So thanking you for solidifying my experiment.

    • Roy Olende

      Awesome to hear that, Damilola. I’m always so tempted to go fancy with the fonts, too!

  • Niall Sullivan

    Really useful post. Thanks 🙂 I currently use Meme generator and just recently easel.ly which I have found really useful.

    I looked at Pablo and looked very easy to use. However there are a few things missing which are stopping me from using it, due to not being able to customise it for my company’s brand:

    1. No option to upload custom font
    2. Only a small selection of colours

    Very good for a free tool though!

    • Roy Olende

      Thanks for reading, Niall! And great thoughts on Pablo — really love this sort of feedback. 😉

  • Vinodh Ramakannan

    Really good article Roy. Just took a look at Paletton, its awesome. By the way I am using buffer and we love it. I would also recommend to take a look at http://goo.gl/thfWz0

  • smallbusinesswebsiteadvice

    Great advice and article, Roy! As someone who struggles with creating good images, I appreciate all the insights!

    • Roy Olende

      So happy that this could help in any small way. 🙂 Cheers!

  • Beth Staub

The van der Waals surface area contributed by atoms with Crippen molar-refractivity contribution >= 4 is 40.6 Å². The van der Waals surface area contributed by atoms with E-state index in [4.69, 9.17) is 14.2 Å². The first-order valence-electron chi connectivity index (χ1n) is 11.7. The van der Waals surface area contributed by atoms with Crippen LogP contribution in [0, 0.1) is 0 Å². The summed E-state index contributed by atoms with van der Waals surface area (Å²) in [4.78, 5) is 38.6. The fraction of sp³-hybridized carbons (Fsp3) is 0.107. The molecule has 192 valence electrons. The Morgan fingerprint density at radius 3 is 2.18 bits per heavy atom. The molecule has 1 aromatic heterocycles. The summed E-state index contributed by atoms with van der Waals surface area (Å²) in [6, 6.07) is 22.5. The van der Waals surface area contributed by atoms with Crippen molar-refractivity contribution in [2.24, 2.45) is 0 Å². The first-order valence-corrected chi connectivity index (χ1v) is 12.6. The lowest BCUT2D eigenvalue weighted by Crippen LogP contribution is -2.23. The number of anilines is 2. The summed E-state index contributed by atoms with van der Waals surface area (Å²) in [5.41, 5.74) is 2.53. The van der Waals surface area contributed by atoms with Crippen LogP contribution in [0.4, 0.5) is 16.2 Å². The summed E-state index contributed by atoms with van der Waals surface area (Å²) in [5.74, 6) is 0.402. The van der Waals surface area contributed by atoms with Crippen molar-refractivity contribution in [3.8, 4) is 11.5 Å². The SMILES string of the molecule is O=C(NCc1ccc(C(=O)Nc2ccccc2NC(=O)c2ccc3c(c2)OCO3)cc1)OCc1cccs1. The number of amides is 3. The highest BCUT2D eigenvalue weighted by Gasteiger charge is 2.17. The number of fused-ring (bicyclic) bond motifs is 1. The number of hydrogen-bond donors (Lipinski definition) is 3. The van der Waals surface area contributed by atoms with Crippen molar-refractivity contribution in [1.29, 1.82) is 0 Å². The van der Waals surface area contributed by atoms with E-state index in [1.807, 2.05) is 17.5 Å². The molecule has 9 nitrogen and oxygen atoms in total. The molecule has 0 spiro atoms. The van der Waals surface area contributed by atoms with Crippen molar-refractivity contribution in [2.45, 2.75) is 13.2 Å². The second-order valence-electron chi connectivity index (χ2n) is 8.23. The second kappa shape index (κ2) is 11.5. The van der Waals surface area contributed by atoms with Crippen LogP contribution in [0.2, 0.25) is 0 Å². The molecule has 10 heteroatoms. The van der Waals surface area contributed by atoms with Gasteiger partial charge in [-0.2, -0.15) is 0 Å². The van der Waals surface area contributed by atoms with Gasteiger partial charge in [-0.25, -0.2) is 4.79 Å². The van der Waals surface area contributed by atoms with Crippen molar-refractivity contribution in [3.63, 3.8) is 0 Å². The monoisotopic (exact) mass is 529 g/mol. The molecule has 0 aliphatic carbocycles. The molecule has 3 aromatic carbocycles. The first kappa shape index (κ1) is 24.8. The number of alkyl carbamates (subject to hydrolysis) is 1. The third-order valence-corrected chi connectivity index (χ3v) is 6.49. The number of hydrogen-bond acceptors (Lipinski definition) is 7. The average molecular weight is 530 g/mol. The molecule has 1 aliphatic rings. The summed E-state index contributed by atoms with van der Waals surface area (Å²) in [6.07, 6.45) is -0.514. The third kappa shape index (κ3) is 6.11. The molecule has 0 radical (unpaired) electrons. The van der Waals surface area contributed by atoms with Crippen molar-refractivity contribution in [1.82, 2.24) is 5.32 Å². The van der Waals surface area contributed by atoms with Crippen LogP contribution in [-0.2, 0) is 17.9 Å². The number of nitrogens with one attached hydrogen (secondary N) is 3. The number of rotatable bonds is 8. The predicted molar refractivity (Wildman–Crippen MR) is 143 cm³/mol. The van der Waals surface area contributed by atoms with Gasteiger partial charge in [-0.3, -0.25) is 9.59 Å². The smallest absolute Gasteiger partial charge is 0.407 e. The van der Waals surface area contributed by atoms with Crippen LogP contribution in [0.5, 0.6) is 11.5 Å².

Great info. Great stuff. Thank you!

    • Roy Olende

      Thanks for reading, Beth! 🙂

  • Great post Roy! These are really easy things and social media manager can handle. Fonts should be the easiest, but so many over-complicate it. I really like Picmonkey and unique pictures. Have a terrific Tuesday and I’ll be sharing this with my network today!
    Cheers to all Bufferers from around the world! 🙂

    • Roy Olende

      Thanks for the oh-so-kind words, Steve! Have an awesome week! 🙂

  • Jasmine G

    This was awesome and super helpful! Thanks for sharing Roy!!

    • Roy Olende

      Wow, so kind of you to say, Jasmine 🙂

  • Great tips Roy! Indeed, content marketing depends on how engaging and creative your content is. One doesn’t need to become a designer to create a creative content, he just must read this blog. 🙂 Simplicity is the key, it makes the content more readable, understandable and not complicated. Next is, balance to the text and then relevance of the pictures to the text. Thank you for sharing your tips! 🙂

    • Roy Olende

      So glad to share them, Lorie! Thanks for reading. 🙂

  • Jack K

    Roy this is a great article. I think effective design isn’t about showboating your skills, it’s all about how clearly you’re able to communicate. In other words, put yourself in the reader’s shoes and anticipate what you want them to feel, then reverse engineer it.